Recent Republican tax bills have been virtually silent on the issue of property tax relief. The 2017 bill included a one-time, $6 million LGA increase and the new School Bond Agricultural Tax Credit for some farmers. DFL attempts to increase property tax refunds, sufficiently fund LGA and County Aid, and improve school funding to relieve local budgets have been blocked. Expect DFLers to heartily push these efforts this year.


Cabin property taxes

A Star Tribune story published this summer highlighted the high number of cabin parcels in Northern Minnesota currently listed on vacation-rental websites and the effect it is having on market values of neighboring properties. There is concern that traditional cabin owners who don’t earn revenue from their property are assuming higher tax rates because of other area cabins that are on the rental market. County officials may seek a new classification for vacation-rental properties that is more in line with commercial property, or at least ask the Legislature to consider this changing landscape.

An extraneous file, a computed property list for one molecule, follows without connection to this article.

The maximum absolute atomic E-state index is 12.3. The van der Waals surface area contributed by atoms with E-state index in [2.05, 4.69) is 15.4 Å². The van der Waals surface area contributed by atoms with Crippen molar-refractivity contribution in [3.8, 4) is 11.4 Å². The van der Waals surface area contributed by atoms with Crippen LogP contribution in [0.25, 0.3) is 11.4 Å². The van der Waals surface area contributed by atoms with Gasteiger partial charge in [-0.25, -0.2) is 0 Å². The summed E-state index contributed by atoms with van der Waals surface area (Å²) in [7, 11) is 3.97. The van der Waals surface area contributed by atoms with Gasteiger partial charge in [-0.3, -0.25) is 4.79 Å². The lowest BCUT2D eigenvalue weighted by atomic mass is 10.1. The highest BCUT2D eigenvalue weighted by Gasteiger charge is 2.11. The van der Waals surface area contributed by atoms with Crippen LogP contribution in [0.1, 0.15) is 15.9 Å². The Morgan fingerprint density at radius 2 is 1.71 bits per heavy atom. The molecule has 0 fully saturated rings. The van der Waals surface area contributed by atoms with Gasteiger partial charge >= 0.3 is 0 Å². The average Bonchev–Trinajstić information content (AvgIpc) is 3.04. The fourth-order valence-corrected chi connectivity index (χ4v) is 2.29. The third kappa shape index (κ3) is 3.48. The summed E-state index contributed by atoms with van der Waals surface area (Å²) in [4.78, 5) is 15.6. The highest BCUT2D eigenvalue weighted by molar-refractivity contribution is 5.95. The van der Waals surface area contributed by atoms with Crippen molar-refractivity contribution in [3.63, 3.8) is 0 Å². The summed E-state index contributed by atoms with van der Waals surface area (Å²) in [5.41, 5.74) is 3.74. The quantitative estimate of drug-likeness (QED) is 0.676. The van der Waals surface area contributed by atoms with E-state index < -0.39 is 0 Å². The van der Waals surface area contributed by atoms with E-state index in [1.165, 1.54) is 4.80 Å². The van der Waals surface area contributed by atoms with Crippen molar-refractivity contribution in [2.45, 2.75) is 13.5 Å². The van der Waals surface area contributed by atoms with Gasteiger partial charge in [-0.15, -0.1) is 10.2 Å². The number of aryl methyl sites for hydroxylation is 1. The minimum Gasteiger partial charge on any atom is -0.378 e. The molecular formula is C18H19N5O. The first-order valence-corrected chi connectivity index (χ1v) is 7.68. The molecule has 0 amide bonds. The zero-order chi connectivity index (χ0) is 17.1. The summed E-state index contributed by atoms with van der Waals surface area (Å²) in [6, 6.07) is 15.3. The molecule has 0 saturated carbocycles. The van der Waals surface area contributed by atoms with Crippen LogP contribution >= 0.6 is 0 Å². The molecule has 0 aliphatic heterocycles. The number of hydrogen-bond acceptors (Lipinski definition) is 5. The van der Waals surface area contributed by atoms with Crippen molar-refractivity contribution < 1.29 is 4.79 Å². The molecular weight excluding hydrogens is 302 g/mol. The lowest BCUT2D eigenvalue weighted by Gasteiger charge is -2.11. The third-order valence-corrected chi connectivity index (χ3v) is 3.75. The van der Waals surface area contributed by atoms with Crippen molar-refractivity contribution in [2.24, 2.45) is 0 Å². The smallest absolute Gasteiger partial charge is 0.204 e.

Agricultural property taxes

Some farm groups have indicated their top priority this year will be property tax relief for farmers that have removed land from production in order to comply with the state’s buffer law. A $50-per-acre tax credit proposed last year used the Clean Water Fund to finance the new credits, which was opposed by some environmental groups. Expect a similar push this year.


Sports betting and charitable gaming taxes

Sen. Chamberlain was quoted in a December MinnPost story saying he will immediately introduce a bill to authorize sports betting in Minnesota. This topic will involve a series of decisions in various committees, but one important component will be deciding on a tax structure for any new revenue collected. Sen. Chamberlain said his goal is to generate adequate revenue but not discourage betters from engaging in the legal market. See State and Local Government section for more information.